Outpatient treatment of symptomatic pulmonary embolism: A systematic review and meta-analysis.
Thromb Res. 2013 Aug 28;
Authors: Piran S, Le Gal G, Wells PS, Gandara E, Righini M, Rodger MA, Carrier M
BACKGROUND: Patients with acute deep vein thrombus (DVT) can safely be treated as outpatients. However the role of outpatient treatment in patients diagnosed with a pulmonary embolism (PE) is controversial. We sought to determine the safety of outpatient management of patients with acute symptomatic PE.
MATERIALS AND METHODS: A systematic literature search strategy was conducted using MEDLINE, EMBASE, the Cochrane Register of Controlled Trials and all EBM Reviews. Pooled proportions for the different outcomes were calculated.
RESULTS: A total of 1258 patients were included in the systematic review. The rate of recurrent venous thromboembolism (VTE) in patients with PE managed as outpatients was 1.47% (95% CI: 0.47 to 3.0%; I(2): 65.4%) during the 3month follow-up period. The rate of fatal PE was 0.47% (95% CI: 0.16 to 1.0%; I(2): 0%). The rates of major bleeding and fatal intracranial hemorrhage were 0.81% (95% CI: 0.37 to 1.42%; I(2): 0%) and 0.29% (95% CI: 0.06 to 0.68%; I(2): 0%), respectively. The overall 3month mortality rate was 1.58% (95% CI: 0.71 to 2.80%; I(2): 45%). The event rates were similar if employing risk stratification models versus using clinical gestalt to select appropriate patients for outpatient management.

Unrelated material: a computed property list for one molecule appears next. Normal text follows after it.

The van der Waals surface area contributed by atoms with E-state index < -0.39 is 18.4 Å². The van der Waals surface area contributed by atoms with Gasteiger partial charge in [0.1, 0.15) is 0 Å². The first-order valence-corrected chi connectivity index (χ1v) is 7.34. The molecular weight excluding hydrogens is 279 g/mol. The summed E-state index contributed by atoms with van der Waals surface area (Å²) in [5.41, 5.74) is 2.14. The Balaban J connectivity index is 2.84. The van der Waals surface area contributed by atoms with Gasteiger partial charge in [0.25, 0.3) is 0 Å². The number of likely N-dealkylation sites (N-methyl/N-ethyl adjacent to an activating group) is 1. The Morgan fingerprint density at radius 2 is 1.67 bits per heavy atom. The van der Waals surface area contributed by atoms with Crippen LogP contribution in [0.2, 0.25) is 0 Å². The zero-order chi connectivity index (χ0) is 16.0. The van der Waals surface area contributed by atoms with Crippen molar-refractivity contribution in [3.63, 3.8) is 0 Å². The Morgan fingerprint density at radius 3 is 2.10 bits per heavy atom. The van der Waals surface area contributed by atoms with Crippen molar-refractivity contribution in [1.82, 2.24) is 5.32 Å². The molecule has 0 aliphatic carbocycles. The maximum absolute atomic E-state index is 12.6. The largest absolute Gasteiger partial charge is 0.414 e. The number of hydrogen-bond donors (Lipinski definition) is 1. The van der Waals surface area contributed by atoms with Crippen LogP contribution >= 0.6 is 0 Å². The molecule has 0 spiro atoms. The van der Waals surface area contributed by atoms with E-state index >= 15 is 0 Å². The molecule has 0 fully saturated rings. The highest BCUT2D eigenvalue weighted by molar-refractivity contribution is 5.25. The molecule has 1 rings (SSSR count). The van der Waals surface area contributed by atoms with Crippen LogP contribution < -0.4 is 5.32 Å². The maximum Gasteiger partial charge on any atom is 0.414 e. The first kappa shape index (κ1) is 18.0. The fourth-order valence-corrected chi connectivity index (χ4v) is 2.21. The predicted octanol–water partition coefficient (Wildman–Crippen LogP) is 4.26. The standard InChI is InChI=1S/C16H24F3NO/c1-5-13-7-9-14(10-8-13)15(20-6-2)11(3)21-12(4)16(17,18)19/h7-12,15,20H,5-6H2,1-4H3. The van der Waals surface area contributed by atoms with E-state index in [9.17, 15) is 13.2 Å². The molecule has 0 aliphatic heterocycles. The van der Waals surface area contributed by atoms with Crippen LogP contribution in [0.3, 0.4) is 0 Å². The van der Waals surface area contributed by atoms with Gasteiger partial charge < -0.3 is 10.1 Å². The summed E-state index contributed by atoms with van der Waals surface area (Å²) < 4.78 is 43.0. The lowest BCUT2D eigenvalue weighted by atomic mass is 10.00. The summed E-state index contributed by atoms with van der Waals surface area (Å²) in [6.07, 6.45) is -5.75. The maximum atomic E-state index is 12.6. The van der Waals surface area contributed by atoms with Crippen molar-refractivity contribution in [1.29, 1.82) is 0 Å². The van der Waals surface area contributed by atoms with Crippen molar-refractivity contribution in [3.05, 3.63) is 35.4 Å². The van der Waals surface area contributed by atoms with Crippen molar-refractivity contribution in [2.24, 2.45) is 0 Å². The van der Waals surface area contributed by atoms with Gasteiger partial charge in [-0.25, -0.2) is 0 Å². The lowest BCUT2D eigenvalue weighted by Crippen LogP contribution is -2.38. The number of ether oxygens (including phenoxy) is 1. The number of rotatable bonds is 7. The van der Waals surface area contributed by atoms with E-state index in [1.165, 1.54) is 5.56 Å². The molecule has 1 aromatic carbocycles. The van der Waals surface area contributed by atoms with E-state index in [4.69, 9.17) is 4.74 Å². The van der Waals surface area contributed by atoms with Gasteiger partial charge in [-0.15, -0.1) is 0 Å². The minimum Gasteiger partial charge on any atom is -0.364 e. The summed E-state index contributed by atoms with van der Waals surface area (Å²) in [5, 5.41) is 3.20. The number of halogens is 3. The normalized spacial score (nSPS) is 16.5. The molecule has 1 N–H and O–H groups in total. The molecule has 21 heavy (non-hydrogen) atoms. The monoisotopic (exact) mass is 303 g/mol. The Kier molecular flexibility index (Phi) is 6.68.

CONCLUSIONS: Independent of the risk stratification methods used, the rate of adverse events associated with outpatient PE treatment seems low. Based on our systematic review and pooled meta-analysis, low-risk patients with acute PE can safely be treated as outpatients if home circumstances are adequate.
PMID: 24035045 [PubMed - as supplied by publisher]